No society can truly be free until every individual is granted the same rights, the same freedoms, and equal opportunities. Although ESMT Berlin has achieved gender parity, they are also working on the Equal4Europe project to attain gender equality. Going beyond the statistics of gender parity, ESMT is working on its goals to close the gender pay gap and to end violence against women through this project. 

Amelie Eckersley, Gender Equality Officer at ESMT Berlin, explains, “The Equal4Europe project is a consortium of six universities. All these institutions have a focus on arts, humanities, medicine, social sciences, business, and law. The aim of this project is to create a gender equality platform at each university that’s tailored to their institution. The idea is to remove barriers to recruitment, retention, and career progression of female researchers, to address gender imbalance in decision-making processes, and to integrate the gender dimension in research and innovation content.” (01:16)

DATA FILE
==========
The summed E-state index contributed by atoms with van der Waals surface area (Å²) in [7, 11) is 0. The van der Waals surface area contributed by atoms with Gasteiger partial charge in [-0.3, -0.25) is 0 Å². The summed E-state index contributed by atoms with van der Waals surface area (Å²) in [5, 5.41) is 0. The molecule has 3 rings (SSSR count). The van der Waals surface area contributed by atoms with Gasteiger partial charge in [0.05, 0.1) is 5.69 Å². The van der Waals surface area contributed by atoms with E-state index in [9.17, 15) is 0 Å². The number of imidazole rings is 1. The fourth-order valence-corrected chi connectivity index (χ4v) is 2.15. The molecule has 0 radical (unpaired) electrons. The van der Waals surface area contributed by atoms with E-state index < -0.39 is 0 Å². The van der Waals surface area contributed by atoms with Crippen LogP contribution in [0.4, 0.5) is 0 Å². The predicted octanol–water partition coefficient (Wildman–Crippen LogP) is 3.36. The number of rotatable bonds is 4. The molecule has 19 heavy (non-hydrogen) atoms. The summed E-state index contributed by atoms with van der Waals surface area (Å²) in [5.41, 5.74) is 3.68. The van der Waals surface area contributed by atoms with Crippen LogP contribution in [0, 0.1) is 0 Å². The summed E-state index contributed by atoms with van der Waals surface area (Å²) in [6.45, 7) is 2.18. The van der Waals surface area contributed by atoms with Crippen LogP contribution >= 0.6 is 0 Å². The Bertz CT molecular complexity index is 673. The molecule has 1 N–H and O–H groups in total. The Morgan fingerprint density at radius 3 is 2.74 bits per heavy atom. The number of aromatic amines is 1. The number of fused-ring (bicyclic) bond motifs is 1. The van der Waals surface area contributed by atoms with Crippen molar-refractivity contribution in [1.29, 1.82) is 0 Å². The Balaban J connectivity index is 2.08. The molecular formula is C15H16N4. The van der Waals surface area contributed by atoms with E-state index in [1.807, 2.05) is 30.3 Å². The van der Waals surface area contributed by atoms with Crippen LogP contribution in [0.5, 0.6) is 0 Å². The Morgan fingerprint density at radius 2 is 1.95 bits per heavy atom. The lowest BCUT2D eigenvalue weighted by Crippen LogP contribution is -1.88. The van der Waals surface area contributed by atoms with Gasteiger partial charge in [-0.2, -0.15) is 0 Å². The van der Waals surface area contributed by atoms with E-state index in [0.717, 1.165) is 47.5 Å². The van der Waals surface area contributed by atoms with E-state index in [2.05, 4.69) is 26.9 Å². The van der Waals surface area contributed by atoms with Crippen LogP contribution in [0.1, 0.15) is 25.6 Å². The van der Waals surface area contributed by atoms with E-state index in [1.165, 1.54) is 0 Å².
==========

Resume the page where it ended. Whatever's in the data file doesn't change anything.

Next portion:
Paving the way for an egalitarian society

In a society where gender inequality exists, it is generally the women who are in a disadvantageous position in terms of decision-making, as well as in their access to economic or social resources. It is probably for this reason that whenever we talk about gender equality, we think of empowering women, and thus our main focus is on redressing the power imbalances. In our attempt to achieve gender equality, we must give more autonomy to women – but this doesn’t necessarily mean that men become less powerful than women.